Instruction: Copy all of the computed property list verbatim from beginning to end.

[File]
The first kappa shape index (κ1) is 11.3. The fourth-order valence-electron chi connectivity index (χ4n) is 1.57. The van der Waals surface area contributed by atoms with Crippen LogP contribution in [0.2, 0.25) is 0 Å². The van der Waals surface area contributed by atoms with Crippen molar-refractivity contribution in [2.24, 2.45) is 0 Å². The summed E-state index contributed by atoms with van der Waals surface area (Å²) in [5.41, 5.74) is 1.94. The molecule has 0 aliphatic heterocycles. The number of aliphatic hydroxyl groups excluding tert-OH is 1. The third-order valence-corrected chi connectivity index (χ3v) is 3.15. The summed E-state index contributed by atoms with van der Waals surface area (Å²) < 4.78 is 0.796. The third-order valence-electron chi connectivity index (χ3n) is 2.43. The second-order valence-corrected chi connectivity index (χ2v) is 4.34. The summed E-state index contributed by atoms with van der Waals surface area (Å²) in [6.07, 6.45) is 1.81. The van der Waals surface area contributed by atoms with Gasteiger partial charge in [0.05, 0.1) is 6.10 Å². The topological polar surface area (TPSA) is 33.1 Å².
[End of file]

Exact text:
The first kappa shape index (κ1) is 11.3. The fourth-order valence-electron chi connectivity index (χ4n) is 1.57. The van der Waals surface area contributed by atoms with Crippen LogP contribution in [0.2, 0.25) is 0 Å². The van der Waals surface area contributed by atoms with Crippen molar-refractivity contribution in [2.24, 2.45) is 0 Å². The summed E-state index contributed by atoms with van der Waals surface area (Å²) in [5.41, 5.74) is 1.94. The molecule has 0 aliphatic heterocycles. The number of aliphatic hydroxyl groups excluding tert-OH is 1. The third-order valence-corrected chi connectivity index (χ3v) is 3.15. The summed E-state index contributed by atoms with van der Waals surface area (Å²) < 4.78 is 0.796. The third-order valence-electron chi connectivity index (χ3n) is 2.43. The second-order valence-corrected chi connectivity index (χ2v) is 4.34. The summed E-state index contributed by atoms with van der Waals surface area (Å²) in [6.07, 6.45) is 1.81. The van der Waals surface area contributed by atoms with Gasteiger partial charge in [0.05, 0.1) is 6.10 Å². The topological polar surface area (TPSA) is 33.1 Å².